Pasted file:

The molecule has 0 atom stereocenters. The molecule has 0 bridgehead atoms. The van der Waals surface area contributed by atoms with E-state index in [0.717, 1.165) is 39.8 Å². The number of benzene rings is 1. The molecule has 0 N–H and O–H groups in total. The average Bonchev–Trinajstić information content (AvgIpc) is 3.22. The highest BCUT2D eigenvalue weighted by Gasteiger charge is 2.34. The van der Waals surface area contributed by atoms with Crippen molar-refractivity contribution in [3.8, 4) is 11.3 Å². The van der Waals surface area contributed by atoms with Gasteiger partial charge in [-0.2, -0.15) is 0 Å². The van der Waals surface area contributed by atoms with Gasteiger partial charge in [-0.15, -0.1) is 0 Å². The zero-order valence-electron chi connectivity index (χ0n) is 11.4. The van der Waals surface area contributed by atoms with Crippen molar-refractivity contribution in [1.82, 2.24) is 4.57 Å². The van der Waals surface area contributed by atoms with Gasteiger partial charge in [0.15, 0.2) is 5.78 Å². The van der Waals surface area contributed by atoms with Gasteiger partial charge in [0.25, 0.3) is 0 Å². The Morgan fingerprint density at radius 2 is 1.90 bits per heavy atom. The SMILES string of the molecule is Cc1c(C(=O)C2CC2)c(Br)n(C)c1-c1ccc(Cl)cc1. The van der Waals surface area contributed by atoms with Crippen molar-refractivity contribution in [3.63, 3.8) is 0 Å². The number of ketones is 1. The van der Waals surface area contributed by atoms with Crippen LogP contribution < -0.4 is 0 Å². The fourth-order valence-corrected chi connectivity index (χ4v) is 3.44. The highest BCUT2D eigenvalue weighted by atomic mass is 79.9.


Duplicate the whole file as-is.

The molecule has 0 atom stereocenters. The molecule has 0 bridgehead atoms. The van der Waals surface area contributed by atoms with E-state index in [0.717, 1.165) is 39.8 Å². The number of benzene rings is 1. The molecule has 0 N–H and O–H groups in total. The average Bonchev–Trinajstić information content (AvgIpc) is 3.22. The highest BCUT2D eigenvalue weighted by Gasteiger charge is 2.34. The van der Waals surface area contributed by atoms with Crippen molar-refractivity contribution in [3.8, 4) is 11.3 Å². The van der Waals surface area contributed by atoms with Gasteiger partial charge in [-0.2, -0.15) is 0 Å². The van der Waals surface area contributed by atoms with Gasteiger partial charge in [-0.15, -0.1) is 0 Å². The zero-order valence-electron chi connectivity index (χ0n) is 11.4. The van der Waals surface area contributed by atoms with Crippen molar-refractivity contribution in [1.82, 2.24) is 4.57 Å². The van der Waals surface area contributed by atoms with Gasteiger partial charge in [0.15, 0.2) is 5.78 Å². The van der Waals surface area contributed by atoms with Gasteiger partial charge in [0.25, 0.3) is 0 Å². The Morgan fingerprint density at radius 2 is 1.90 bits per heavy atom. The SMILES string of the molecule is Cc1c(C(=O)C2CC2)c(Br)n(C)c1-c1ccc(Cl)cc1. The van der Waals surface area contributed by atoms with Crippen molar-refractivity contribution in [3.63, 3.8) is 0 Å². The number of ketones is 1. The van der Waals surface area contributed by atoms with Crippen LogP contribution < -0.4 is 0 Å². The fourth-order valence-corrected chi connectivity index (χ4v) is 3.44. The highest BCUT2D eigenvalue weighted by atomic mass is 79.9.